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The Hawkeye Initiative: A commentary on the Hyper-sexualization of female superheroes.


Hyper-sexualization of female superheroes is old news at this point. Whether it's in comic books, TV shows, films, or even video games, it has always been about skin tight latex costumes, minimal armour, nudity, accentuated hairstyles and the list goes on. I remember my younger self's main concern while watching a female superhero fight sequence in a film being "but what if her top came off? What if someone just grabs a handful of her hair? She's done for...".


It's not just about the hair and costumes either, it's the poses as well. There is an alarming obsession with "Strong Female Character" poses in superhero comics, that make absolutely no sense once you start paying attention to them. The superheroes are always posed in some compromising position that accentuates their body parts. It's even more confusing when female superheroes are drawn in such poses while in the middle of a fight sequence. Clearly the heroine’s main concern isn't defense, rather it's making sure that her curves look best at every angle and in any position. What's interesting to note here is that male superheroes are never presented in such "strong poses" and this is the concept from which "The Hawkeye Initiative" eventually arose.


"The Hawkeye Initiative" is a Tumblr page that provides a satirical commentary on such strong female poses. The description of the page quite literally reads "How to fix every strong female character pose in superhero comics: replace the character with Hawkeye doing the same thing."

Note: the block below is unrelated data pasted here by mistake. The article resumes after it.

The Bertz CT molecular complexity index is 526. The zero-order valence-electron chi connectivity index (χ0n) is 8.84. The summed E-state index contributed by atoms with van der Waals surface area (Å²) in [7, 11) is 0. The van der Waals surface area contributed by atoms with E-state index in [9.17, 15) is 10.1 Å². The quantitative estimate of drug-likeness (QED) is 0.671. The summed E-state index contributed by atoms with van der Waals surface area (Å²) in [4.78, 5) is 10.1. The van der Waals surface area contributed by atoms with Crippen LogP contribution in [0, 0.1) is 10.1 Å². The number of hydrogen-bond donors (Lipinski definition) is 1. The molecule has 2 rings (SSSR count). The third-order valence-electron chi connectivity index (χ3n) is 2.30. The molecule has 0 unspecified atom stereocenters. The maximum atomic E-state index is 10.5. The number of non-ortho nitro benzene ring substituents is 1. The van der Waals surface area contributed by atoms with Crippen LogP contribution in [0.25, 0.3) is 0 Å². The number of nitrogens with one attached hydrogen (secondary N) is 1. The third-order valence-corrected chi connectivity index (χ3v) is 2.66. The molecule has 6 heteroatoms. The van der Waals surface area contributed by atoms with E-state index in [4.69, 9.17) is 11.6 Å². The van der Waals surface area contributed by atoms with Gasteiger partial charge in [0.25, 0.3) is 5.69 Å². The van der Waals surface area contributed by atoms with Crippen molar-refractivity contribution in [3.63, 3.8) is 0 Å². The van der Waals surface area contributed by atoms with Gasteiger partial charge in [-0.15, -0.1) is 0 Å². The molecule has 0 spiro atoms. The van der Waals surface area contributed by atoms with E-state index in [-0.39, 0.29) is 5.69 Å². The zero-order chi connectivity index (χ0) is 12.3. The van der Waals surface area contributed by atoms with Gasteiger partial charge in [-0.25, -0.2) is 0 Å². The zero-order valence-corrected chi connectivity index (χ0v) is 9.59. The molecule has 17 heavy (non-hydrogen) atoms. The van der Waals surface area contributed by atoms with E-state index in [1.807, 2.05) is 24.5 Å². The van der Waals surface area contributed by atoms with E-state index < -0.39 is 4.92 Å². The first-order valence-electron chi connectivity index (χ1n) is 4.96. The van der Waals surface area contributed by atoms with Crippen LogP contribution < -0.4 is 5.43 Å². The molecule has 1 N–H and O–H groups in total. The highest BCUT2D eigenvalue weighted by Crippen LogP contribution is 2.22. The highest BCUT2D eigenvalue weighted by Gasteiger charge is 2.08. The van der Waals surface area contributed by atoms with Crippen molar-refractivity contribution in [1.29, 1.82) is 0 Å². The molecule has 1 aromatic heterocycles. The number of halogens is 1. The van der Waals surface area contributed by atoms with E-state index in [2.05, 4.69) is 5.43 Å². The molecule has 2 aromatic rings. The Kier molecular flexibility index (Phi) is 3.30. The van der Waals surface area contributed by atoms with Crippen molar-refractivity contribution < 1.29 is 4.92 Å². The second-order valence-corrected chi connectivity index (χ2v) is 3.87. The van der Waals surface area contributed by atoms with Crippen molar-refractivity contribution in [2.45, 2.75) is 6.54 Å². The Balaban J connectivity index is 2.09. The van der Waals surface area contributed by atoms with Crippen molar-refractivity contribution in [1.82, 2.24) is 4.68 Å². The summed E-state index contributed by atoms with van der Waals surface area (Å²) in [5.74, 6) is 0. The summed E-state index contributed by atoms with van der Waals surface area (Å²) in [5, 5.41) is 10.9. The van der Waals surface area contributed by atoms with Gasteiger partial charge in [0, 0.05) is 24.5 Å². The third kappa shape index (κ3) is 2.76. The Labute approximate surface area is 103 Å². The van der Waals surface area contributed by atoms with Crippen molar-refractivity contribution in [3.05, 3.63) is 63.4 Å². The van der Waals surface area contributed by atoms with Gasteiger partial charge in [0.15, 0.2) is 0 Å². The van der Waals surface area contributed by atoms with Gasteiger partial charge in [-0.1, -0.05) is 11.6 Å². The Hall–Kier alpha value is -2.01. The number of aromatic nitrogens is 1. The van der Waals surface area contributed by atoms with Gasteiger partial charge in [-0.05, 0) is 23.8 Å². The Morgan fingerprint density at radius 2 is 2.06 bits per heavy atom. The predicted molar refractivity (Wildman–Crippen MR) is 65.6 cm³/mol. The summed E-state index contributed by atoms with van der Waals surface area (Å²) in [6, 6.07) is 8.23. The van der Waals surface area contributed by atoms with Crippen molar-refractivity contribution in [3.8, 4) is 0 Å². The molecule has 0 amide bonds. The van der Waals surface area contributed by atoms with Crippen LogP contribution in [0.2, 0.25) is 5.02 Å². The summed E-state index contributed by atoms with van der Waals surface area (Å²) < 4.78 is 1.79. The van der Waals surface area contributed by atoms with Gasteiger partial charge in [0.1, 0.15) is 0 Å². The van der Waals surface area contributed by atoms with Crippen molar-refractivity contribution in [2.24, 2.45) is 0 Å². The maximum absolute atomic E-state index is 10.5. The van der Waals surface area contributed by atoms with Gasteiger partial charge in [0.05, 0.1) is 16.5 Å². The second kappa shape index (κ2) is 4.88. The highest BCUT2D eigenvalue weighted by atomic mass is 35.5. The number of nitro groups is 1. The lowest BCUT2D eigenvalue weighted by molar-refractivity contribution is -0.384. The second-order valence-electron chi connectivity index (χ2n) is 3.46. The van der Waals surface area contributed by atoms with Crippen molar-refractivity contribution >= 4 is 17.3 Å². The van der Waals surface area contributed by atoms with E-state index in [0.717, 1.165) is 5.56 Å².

This initiative started back in 2012, and it originally had art comparing Hawkeye to Black Widow and portraying him in the same poses she was presented in, with the intent to highlight the grotesquely unrealistic and sexualized drawing of female characters. However, the art eventually went beyond Hawkeye and expanded to all other male superheroes.



The art hilariously portrays how if the same "power poses" that accentuate body parts are applied to male superheroes, they merely look ridiculous and make no sense whatsoever.



Especially considering how these weird poses are always depicted as fighting stances to appease to some sort of a sexual fantasy, the page offers a hysterical reality check.




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3 Comments


Khubaib Riasat
Khubaib Riasat
Dec 12, 2021

An exciting read and a great write-up. While it is true that these female characters are hyper-sexualized, it's awkward to see the male characters swapped with female poses, which makes us question why women superheroes are added in the first place. Hyper-sexualization is, however, an ancient practice that has convinced the majority to perceive it as "normal." These female costumes clearly can't endure the superhero fights, which again reinforces that their tight latex costumes are merely for the "male gaze." I'm surprised I was not aware of the Hawkeye Initiative until now. Hyper-sexualization does plague games, movies, and many forms of media.

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Loved reading this. I had no idea about the "Hawkeye Initiative," and apart from being quite entertaining, it's pretty refreshing to see this subversion of these power poses through Hawkeye, as I think otherwise, the often sexual stances taken up by female characters usually appear normal to the average viewer and is something that we've increasingly normalized (partially) due to the perception that comic artists have, which is that they're catering to a predominantly hetero, male audience.

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This was a really fun and interesting read. I've been reading comics since I was in the womb and I have had my fair share of crushes on female superheroes. Its 100% true that they are hypersexualised, and there's a lot of focus on their sexual prowess rather than characters. I think some characters that rejected this were Storm and Mystique from X-Men, Black Widow, Bat-Girl, etc. They were drawn the same way but had less sexualised outfits compared to some other characters, especially in DC Comics.

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